|Figure 4. MCI induced centriole assembly(a–j) Shown are confocal images of the skin of control (a–e) or MCI-HGR RNA injected embryos (f–j), also expressing SAS6-GFP (green) and mRFP(red). Embryos were treated with DEX at stage 11.5, followed by fixation at the time intervals indicated. In control embryos, Sas6-GFP lightly labels centrioles (a,c arrowhead) in outer cells and basal bodies/centrioles in MCCs (d,e, arrow). By contrast, large bright Sas6-GFP foci are induced in outer cells by MCI-HGR (g,i arrowhead). Scale bar (a)=20microns (k) Plot showing the average fraction of cells (±s.d.) per field with different SAS-GFP foci number at the indicated time point, based on twelve fields taken from four embryos injected with MCI-HGR RNA. In control embryos, every outer cell scored contained 0–2 centrioles labeled with Sas6-GFP (data not shown). (l) Shown is a TEM image taken of an embryo injected with MCI-HGR RNA and treated with DEX for 8hrs. Structures similar to deuterosomes (arrows) in a pigmented (arrowhead) outer cell are located apical to the nucleus. Scale bar=500nm. (m–n) Shown are confocal images of the skin in embryos injected with mRFP and Hyls1-GFP RNA to mark cell boundaries (red) and centrioles (green), respectively, either alone (m) or with MCI-HGR RNA (n). At stage 11.5, embryos were treated with Dex, and then fixed at stage 28. Scale bars= 20microns (o) The average centriole number per cell (±s.d.) is plotted for control and MCI-HGR expressing embryos, using data obtained by scoring cells in at least three fields from five embryos. The slight increase in basal body number obtained with 150pg is significantly different (p<0.05) from control MCCs.|
|Figure 5. MCI activates MCC gene expression(a–h) Shown is the expression of α-tubulin (a–d) or for FoxJ1 (e–h) in embryos injected with a control morpholino (a,e), with MCI-MOspl (b, f) or with MCI-HGR RNA along with nlacz RNA as a tracer (d,h) or alone as a control (c,g). RNA injected embryos were treated with DEX at stage 11.5, and all embryos were fixed at stage 26, and stained with X-gal (light blue). Scale bar=0.5mm. Insert shows a higher power (i) Animal caps were isolated at stage 10 from embryos injected with ICD RNA, MCI-HGR RNA (MCI), or the two RNAs together, treated with DEX at st11, and extracted for total RNA at stage 12, approximately two hours later. Shown is the log level of expression (±s.d.) relative to ICD values set at zero, as measured in triplicate using QT-PCR and after normalization against a ubiquitously expressed RNA, ODC. (j–m) Single animal blastomeres were injected with MCI-HGR RNA at the two-cell stage. At stage 11, half of the injected and uninjected control embryos were treated with cyclohexemide (CHX) for one hour, and then additionally treated with DEX for another hour to induce MCI-HGR activity. CHX is sufficient to block the onset of α-tubulin expression in the controls (compare k to j), indicating that the CHX treatment is effective, but does not block the activation of α-tubulin by MCI-HGR (m). Scale bar (j)=0.2mm.|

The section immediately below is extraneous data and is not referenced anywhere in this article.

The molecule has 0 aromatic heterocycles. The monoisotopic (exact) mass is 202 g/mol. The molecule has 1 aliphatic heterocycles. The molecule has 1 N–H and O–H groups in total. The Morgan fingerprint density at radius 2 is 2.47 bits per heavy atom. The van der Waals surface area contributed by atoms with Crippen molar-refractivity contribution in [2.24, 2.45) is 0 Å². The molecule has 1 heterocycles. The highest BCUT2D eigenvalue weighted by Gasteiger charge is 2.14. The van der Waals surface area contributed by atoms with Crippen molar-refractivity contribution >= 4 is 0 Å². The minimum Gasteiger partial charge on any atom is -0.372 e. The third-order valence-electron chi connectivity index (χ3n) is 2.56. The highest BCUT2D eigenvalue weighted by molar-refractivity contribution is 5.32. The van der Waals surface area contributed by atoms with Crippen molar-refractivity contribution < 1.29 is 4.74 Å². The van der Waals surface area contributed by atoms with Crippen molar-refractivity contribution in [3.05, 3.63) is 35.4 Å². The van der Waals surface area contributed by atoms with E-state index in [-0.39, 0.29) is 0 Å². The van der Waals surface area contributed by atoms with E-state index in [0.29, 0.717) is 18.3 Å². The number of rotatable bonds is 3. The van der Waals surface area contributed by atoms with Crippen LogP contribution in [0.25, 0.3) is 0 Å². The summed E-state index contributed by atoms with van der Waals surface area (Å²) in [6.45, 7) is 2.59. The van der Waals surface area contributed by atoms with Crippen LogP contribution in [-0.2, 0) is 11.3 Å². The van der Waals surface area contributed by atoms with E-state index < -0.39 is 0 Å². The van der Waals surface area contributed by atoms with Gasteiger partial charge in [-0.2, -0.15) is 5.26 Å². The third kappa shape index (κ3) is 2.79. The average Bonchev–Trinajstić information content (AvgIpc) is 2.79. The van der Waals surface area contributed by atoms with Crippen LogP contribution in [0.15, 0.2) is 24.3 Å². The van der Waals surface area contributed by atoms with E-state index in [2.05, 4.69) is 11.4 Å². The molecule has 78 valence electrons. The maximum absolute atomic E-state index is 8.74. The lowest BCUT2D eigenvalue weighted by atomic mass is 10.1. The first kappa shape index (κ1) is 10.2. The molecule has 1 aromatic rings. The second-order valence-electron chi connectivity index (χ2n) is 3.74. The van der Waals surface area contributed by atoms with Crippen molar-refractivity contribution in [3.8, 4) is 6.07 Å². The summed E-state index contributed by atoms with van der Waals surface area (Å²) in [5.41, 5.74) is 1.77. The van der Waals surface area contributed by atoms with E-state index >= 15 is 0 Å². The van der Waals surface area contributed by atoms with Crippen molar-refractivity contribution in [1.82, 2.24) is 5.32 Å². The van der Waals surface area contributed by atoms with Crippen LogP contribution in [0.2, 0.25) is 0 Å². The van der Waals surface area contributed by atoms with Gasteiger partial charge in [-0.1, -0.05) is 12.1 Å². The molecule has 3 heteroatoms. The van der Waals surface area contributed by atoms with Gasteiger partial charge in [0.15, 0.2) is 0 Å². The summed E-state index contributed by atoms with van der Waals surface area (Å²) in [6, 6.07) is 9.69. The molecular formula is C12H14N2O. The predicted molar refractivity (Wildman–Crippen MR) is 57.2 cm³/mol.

|Figure 6. Domains required for MCI function(a) Diagram of MCI. (b–e) Shown are embryos injected with RNA encoding different MCI mutants as indicated, fixed at stage 13/14, and stained for α-tubulin RNA expression (f–i) Confocal images of the skin of embryos injected with RNA encoding different MCI mutants, fixed at stage 28, and stained with ZO-1 (red) and acetylated tubulin (green) antibodies to label cell boundaries and cilia, respectively. Scale bars=0.5mm (b–e), 10 microns (f–h), or 20 microns (i).|
|Figure 7. Mouse MCI governs MCC differentiation in MTEC cultures(a–c) MTEC cultures were established, infected with lentivirus expressing MT-MCI, MT-MCIΔCC or GFP as a control, and switched to ALI culture conditions. At 4 days post-ALI, cultures were fixed, stained for infected cells (green) using an antibody to the myc-tag or GFP, to pericentrin (red) to identify MCCs and to E-cadherin (blue) to label cell boundaries. Shown are examples of cultures infected with a virus expressing GFP (a), MT-MCI (b) or MT-MCI-ΔCC (c). Arrows and asterisks denote infected cells that are pericentrin positive or negative, respectively. The insert in panel b shows a higher power image of pericentrin staining that marks clusters of nascent basal bodies. Scale bars = 50 microns (d) Percentage of infected cells that were ciliated versus nonciliated based on FoxJ1 or pericentrin staining under each condition, where n=total # of infected cells scored under each condition (±s.d.). Values marked with an asterisk are statistically significant (p<1×10 −10) from the values obtained for the GFP controls.|